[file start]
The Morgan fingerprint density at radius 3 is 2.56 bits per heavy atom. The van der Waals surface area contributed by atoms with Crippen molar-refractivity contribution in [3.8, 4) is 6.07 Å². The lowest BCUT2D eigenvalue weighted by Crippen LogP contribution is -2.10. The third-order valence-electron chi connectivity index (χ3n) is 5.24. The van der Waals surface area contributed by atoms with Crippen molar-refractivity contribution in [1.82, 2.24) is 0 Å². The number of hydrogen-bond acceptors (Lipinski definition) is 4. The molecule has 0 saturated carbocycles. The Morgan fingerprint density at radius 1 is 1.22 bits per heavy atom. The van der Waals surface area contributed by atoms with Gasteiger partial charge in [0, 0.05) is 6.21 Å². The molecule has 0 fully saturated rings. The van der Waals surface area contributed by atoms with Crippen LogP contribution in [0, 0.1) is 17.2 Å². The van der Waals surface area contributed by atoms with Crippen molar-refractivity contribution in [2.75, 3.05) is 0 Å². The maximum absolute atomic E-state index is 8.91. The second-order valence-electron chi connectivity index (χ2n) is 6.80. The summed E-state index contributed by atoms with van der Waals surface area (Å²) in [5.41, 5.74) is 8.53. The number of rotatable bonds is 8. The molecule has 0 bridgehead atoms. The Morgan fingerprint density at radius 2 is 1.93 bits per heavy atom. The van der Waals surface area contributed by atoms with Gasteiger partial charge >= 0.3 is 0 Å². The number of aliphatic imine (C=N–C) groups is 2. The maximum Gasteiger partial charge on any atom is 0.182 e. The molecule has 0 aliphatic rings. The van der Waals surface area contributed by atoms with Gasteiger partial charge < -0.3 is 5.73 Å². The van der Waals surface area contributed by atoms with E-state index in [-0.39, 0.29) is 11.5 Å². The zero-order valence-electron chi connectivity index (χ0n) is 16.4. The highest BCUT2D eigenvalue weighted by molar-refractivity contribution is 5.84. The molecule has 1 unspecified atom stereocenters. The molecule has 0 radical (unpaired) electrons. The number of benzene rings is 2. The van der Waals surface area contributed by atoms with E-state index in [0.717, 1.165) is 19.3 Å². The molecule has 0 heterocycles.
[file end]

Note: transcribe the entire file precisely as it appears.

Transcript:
The Morgan fingerprint density at radius 3 is 2.56 bits per heavy atom. The van der Waals surface area contributed by atoms with Crippen molar-refractivity contribution in [3.8, 4) is 6.07 Å². The lowest BCUT2D eigenvalue weighted by Crippen LogP contribution is -2.10. The third-order valence-electron chi connectivity index (χ3n) is 5.24. The van der Waals surface area contributed by atoms with Crippen molar-refractivity contribution in [1.82, 2.24) is 0 Å². The number of hydrogen-bond acceptors (Lipinski definition) is 4. The molecule has 0 saturated carbocycles. The Morgan fingerprint density at radius 1 is 1.22 bits per heavy atom. The van der Waals surface area contributed by atoms with Gasteiger partial charge in [0, 0.05) is 6.21 Å². The molecule has 0 fully saturated rings. The van der Waals surface area contributed by atoms with Crippen LogP contribution in [0, 0.1) is 17.2 Å². The van der Waals surface area contributed by atoms with Crippen molar-refractivity contribution in [2.75, 3.05) is 0 Å². The maximum absolute atomic E-state index is 8.91. The second-order valence-electron chi connectivity index (χ2n) is 6.80. The summed E-state index contributed by atoms with van der Waals surface area (Å²) in [5.41, 5.74) is 8.53. The number of rotatable bonds is 8. The molecule has 0 bridgehead atoms. The Morgan fingerprint density at radius 2 is 1.93 bits per heavy atom. The van der Waals surface area contributed by atoms with Gasteiger partial charge >= 0.3 is 0 Å². The number of aliphatic imine (C=N–C) groups is 2. The maximum Gasteiger partial charge on any atom is 0.182 e. The molecule has 0 aliphatic rings. The van der Waals surface area contributed by atoms with Gasteiger partial charge < -0.3 is 5.73 Å². The van der Waals surface area contributed by atoms with E-state index in [-0.39, 0.29) is 11.5 Å². The zero-order valence-electron chi connectivity index (χ0n) is 16.4. The highest BCUT2D eigenvalue weighted by molar-refractivity contribution is 5.84. The molecule has 1 unspecified atom stereocenters. The molecule has 0 radical (unpaired) electrons. The number of benzene rings is 2. The van der Waals surface area contributed by atoms with E-state index in [0.717, 1.165) is 19.3 Å². The molecule has 0 heterocycles.